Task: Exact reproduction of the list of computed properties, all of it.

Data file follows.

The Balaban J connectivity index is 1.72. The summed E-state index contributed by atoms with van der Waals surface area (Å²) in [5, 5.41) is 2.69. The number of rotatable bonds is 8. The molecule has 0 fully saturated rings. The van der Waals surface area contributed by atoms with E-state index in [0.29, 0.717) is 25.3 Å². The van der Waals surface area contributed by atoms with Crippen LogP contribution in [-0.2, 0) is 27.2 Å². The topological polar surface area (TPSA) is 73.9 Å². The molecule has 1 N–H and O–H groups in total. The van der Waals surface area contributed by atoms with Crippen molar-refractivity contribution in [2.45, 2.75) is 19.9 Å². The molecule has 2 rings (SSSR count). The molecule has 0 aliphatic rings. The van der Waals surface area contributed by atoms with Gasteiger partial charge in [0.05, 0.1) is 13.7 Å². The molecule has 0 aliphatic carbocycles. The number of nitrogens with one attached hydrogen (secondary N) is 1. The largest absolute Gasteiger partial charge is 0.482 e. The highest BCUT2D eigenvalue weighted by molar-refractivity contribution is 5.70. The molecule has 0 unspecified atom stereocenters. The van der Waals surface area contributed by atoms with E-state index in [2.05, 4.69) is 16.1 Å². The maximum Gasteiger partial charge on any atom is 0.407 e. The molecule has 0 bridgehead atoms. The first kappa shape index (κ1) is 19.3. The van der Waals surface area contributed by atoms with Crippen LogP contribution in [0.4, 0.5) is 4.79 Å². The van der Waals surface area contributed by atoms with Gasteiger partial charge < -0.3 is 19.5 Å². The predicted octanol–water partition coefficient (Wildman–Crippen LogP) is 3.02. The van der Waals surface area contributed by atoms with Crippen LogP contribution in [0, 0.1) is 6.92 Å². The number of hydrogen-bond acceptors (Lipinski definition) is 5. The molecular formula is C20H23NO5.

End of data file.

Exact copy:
The Balaban J connectivity index is 1.72. The summed E-state index contributed by atoms with van der Waals surface area (Å²) in [5, 5.41) is 2.69. The number of rotatable bonds is 8. The molecule has 0 fully saturated rings. The van der Waals surface area contributed by atoms with E-state index in [0.29, 0.717) is 25.3 Å². The van der Waals surface area contributed by atoms with Crippen LogP contribution in [-0.2, 0) is 27.2 Å². The topological polar surface area (TPSA) is 73.9 Å². The molecule has 1 N–H and O–H groups in total. The van der Waals surface area contributed by atoms with Crippen molar-refractivity contribution in [2.45, 2.75) is 19.9 Å². The molecule has 2 rings (SSSR count). The molecule has 0 aliphatic rings. The van der Waals surface area contributed by atoms with Gasteiger partial charge in [0.05, 0.1) is 13.7 Å². The molecule has 0 aliphatic carbocycles. The number of nitrogens with one attached hydrogen (secondary N) is 1. The largest absolute Gasteiger partial charge is 0.482 e. The highest BCUT2D eigenvalue weighted by molar-refractivity contribution is 5.70. The molecule has 0 unspecified atom stereocenters. The van der Waals surface area contributed by atoms with E-state index in [2.05, 4.69) is 16.1 Å². The maximum Gasteiger partial charge on any atom is 0.407 e. The molecule has 0 bridgehead atoms. The first kappa shape index (κ1) is 19.3. The van der Waals surface area contributed by atoms with Crippen LogP contribution in [0.4, 0.5) is 4.79 Å². The van der Waals surface area contributed by atoms with Gasteiger partial charge < -0.3 is 19.5 Å². The predicted octanol–water partition coefficient (Wildman–Crippen LogP) is 3.02. The van der Waals surface area contributed by atoms with Crippen LogP contribution in [0, 0.1) is 6.92 Å². The number of hydrogen-bond acceptors (Lipinski definition) is 5. The molecular formula is C20H23NO5.